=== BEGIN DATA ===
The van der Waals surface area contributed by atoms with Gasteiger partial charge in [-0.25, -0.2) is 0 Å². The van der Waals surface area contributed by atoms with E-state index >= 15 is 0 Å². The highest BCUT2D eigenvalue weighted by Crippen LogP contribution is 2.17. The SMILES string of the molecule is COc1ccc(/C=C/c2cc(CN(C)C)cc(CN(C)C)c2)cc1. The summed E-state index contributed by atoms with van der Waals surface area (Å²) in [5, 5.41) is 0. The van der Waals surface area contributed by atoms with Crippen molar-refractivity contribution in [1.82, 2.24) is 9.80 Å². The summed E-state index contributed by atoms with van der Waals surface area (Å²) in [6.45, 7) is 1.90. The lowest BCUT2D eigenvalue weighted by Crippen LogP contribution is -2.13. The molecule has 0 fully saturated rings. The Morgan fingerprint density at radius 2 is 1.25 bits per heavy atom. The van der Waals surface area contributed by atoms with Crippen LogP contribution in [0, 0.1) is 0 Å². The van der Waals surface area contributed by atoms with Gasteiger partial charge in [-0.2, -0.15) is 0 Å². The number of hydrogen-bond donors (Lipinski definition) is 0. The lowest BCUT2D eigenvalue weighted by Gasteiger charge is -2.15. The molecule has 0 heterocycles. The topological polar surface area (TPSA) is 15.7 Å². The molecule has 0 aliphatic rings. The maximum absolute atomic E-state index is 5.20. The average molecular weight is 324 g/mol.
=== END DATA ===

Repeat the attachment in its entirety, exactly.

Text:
The van der Waals surface area contributed by atoms with Gasteiger partial charge in [-0.25, -0.2) is 0 Å². The van der Waals surface area contributed by atoms with E-state index >= 15 is 0 Å². The highest BCUT2D eigenvalue weighted by Crippen LogP contribution is 2.17. The SMILES string of the molecule is COc1ccc(/C=C/c2cc(CN(C)C)cc(CN(C)C)c2)cc1. The summed E-state index contributed by atoms with van der Waals surface area (Å²) in [5, 5.41) is 0. The van der Waals surface area contributed by atoms with Crippen molar-refractivity contribution in [1.82, 2.24) is 9.80 Å². The summed E-state index contributed by atoms with van der Waals surface area (Å²) in [6.45, 7) is 1.90. The lowest BCUT2D eigenvalue weighted by Crippen LogP contribution is -2.13. The molecule has 0 fully saturated rings. The Morgan fingerprint density at radius 2 is 1.25 bits per heavy atom. The van der Waals surface area contributed by atoms with Crippen LogP contribution in [0, 0.1) is 0 Å². The van der Waals surface area contributed by atoms with Gasteiger partial charge in [-0.2, -0.15) is 0 Å². The number of hydrogen-bond donors (Lipinski definition) is 0. The lowest BCUT2D eigenvalue weighted by Gasteiger charge is -2.15. The molecule has 0 heterocycles. The topological polar surface area (TPSA) is 15.7 Å². The molecule has 0 aliphatic rings. The maximum absolute atomic E-state index is 5.20. The average molecular weight is 324 g/mol.